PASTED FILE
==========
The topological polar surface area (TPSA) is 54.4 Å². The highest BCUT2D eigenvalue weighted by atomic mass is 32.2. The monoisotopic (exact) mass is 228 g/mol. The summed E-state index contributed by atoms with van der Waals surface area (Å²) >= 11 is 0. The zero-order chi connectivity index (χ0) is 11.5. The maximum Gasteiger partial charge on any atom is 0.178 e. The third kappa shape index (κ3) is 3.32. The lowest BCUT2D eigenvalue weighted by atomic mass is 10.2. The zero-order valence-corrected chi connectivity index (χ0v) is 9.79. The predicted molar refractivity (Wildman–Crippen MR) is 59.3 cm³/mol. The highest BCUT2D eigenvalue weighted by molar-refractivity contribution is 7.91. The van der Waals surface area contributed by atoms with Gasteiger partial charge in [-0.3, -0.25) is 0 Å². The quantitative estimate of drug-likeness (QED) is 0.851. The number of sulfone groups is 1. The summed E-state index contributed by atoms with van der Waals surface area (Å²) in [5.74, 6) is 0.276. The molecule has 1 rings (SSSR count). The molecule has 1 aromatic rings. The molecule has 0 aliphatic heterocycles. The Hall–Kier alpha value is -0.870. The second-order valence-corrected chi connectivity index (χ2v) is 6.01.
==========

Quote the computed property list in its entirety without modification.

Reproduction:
The topological polar surface area (TPSA) is 54.4 Å². The highest BCUT2D eigenvalue weighted by atomic mass is 32.2. The monoisotopic (exact) mass is 228 g/mol. The summed E-state index contributed by atoms with van der Waals surface area (Å²) >= 11 is 0. The zero-order chi connectivity index (χ0) is 11.5. The maximum Gasteiger partial charge on any atom is 0.178 e. The third kappa shape index (κ3) is 3.32. The lowest BCUT2D eigenvalue weighted by atomic mass is 10.2. The zero-order valence-corrected chi connectivity index (χ0v) is 9.79. The predicted molar refractivity (Wildman–Crippen MR) is 59.3 cm³/mol. The highest BCUT2D eigenvalue weighted by molar-refractivity contribution is 7.91. The van der Waals surface area contributed by atoms with Gasteiger partial charge in [-0.3, -0.25) is 0 Å². The quantitative estimate of drug-likeness (QED) is 0.851. The number of sulfone groups is 1. The summed E-state index contributed by atoms with van der Waals surface area (Å²) in [5.74, 6) is 0.276. The molecule has 1 rings (SSSR count). The molecule has 1 aromatic rings. The molecule has 0 aliphatic heterocycles. The Hall–Kier alpha value is -0.870. The second-order valence-corrected chi connectivity index (χ2v) is 6.01.